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New national disability strategy unveiled

6 December 2021 at 4:19 pm
Luke Michael
The strategy sets a national policy framework to improve the lives of people with disability over the next decade   

Luke Michael | 6 December 2021 at 4:19 pm


New national disability strategy unveiled
6 December 2021 at 4:19 pm

The strategy sets a national policy framework to improve the lives of people with disability over the next decade   

The release of Australia’s new national disability strategy has been warmly welcomed by disability advocates, who say the plan is truly representative of the voices of people with disability

Australia’s Disability Strategy 2021-2031, unveiled on International Day of People with Disability last Friday, sets out a national disability policy framework to be used by all levels of government. 

It is the result of intensive consultation between not only governments, but also community members and the disability sector over the past two years. 

The sector has applauded policymakers for putting a clearer focus on the monitoring and evaluation of the plan, which replaces the National Disability Strategy 2010-2020

For the first time, the execution of the strategy will be monitored by a government-appointed advisory council led by disability discrimination commissioner Dr Ben Gauntlett.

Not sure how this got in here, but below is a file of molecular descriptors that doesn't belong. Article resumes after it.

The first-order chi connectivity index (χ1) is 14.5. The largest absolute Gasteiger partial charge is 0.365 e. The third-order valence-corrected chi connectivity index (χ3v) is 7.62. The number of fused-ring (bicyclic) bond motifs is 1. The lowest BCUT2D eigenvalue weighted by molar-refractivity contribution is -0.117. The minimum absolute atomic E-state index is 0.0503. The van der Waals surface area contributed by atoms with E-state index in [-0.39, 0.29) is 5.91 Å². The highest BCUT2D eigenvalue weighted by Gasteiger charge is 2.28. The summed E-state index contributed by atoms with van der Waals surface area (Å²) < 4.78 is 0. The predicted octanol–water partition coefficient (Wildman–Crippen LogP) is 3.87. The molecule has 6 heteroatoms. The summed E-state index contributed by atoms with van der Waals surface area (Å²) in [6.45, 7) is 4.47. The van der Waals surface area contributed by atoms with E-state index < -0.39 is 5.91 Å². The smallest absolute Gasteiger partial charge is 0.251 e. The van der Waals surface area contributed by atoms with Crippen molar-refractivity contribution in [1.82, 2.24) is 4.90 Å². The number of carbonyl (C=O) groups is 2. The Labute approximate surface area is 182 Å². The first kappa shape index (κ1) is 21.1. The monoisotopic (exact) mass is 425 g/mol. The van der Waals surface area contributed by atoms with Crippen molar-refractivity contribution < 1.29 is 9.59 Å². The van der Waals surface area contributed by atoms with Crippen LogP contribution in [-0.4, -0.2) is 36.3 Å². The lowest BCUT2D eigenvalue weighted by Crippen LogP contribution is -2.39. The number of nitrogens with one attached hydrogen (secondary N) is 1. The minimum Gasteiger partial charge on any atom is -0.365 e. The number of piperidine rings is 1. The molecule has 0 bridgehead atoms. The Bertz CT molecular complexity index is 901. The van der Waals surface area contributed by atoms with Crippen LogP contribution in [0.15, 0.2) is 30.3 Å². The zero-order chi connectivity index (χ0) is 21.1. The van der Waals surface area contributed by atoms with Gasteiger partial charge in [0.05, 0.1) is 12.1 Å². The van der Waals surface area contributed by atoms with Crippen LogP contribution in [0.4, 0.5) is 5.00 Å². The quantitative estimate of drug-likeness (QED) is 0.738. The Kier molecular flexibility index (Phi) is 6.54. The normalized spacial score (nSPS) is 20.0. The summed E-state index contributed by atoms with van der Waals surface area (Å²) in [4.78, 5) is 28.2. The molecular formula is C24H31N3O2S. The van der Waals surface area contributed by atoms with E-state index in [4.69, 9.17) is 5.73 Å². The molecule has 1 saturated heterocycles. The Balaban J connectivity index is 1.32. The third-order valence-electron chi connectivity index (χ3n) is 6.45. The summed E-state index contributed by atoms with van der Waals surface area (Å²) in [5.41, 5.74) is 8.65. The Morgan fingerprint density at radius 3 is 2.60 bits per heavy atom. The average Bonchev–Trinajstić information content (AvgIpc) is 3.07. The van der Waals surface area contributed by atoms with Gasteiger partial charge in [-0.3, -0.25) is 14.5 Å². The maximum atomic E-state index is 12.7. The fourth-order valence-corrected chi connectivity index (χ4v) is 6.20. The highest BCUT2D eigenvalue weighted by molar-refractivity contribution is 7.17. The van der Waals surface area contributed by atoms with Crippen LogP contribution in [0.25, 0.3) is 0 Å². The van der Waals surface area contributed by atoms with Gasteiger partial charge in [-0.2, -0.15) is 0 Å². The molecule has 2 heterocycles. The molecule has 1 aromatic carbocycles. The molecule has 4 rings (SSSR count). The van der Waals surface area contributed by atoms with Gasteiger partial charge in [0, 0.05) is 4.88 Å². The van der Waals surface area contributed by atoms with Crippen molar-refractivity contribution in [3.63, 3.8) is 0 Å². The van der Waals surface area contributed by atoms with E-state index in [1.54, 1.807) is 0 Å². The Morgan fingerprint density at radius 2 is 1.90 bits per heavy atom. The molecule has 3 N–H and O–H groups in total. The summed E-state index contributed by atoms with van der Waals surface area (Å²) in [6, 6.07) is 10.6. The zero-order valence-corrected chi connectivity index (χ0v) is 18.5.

The council will be made up of people with disability and those from representative organisations, including Women With Disabilities Australia executive director Carolyn Frohmader.

Frohmader said the strategy was the key mechanism to protect the rights of people with disability in Australia as outlined in the United Nations Convention on the Rights of Persons with Disabilities.

She said it set the standards to which Australia must hold itself, and would underpin the legislation, regulations, programs, and services etc. which impact the wellbeing of people with disability. 

“It’s of fundamental importance to the future of people with disability in Australia,” Frohmader said.

“We commend all partners and stakeholders – including governments – for the collaborative and transparent way the strategy has been developed to ensure it is truly representative of the voices of people with disability.

“The engagement process has been a great example of how policies can be designed with, not for, people with disability to deliver practical outcomes that people with disability want.”

Federal government pledges funding for the strategy  

The federal government is investing $250 million to support the rollout of the strategy. 

There will be $76.8 million put towards creating targeted action plans to address some of the strategy’s focus areas, including employment, safety and community attitudes.

Among the other investments are $81.2 million to improve the Disability Gateway so people can easily navigate and find the services they need, $12.5 million to fully establish a National Disability Research Partnership, and $9.9 million to improve individual advocacy services. 

Social Services Minister Anne Ruston said people with disability deserved the same opportunities as all other Australians.